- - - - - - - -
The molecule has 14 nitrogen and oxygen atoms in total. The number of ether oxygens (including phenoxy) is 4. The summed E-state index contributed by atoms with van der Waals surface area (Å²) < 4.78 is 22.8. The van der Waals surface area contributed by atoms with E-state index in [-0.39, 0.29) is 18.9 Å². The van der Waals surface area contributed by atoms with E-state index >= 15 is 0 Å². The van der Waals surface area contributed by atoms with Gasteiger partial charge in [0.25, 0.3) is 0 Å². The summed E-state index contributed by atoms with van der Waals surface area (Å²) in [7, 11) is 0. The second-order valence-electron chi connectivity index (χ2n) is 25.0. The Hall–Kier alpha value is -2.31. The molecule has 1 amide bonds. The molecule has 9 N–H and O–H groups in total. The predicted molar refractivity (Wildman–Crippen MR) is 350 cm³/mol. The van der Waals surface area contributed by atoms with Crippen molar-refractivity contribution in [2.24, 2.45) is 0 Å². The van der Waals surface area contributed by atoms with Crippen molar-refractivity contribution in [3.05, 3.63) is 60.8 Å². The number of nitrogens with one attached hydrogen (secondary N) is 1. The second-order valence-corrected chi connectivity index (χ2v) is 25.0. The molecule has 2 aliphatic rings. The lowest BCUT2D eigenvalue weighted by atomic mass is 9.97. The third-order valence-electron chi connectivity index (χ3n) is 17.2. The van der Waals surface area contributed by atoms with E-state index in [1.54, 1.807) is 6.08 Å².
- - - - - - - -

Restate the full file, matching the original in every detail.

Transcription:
The molecule has 14 nitrogen and oxygen atoms in total. The number of ether oxygens (including phenoxy) is 4. The summed E-state index contributed by atoms with van der Waals surface area (Å²) < 4.78 is 22.8. The van der Waals surface area contributed by atoms with E-state index in [-0.39, 0.29) is 18.9 Å². The van der Waals surface area contributed by atoms with E-state index >= 15 is 0 Å². The van der Waals surface area contributed by atoms with Gasteiger partial charge in [0.25, 0.3) is 0 Å². The summed E-state index contributed by atoms with van der Waals surface area (Å²) in [7, 11) is 0. The second-order valence-electron chi connectivity index (χ2n) is 25.0. The Hall–Kier alpha value is -2.31. The molecule has 1 amide bonds. The molecule has 9 N–H and O–H groups in total. The predicted molar refractivity (Wildman–Crippen MR) is 350 cm³/mol. The van der Waals surface area contributed by atoms with Crippen molar-refractivity contribution in [2.24, 2.45) is 0 Å². The van der Waals surface area contributed by atoms with Crippen molar-refractivity contribution in [3.05, 3.63) is 60.8 Å². The number of nitrogens with one attached hydrogen (secondary N) is 1. The second-order valence-corrected chi connectivity index (χ2v) is 25.0. The molecule has 2 aliphatic rings. The lowest BCUT2D eigenvalue weighted by atomic mass is 9.97. The third-order valence-electron chi connectivity index (χ3n) is 17.2. The van der Waals surface area contributed by atoms with E-state index in [1.54, 1.807) is 6.08 Å².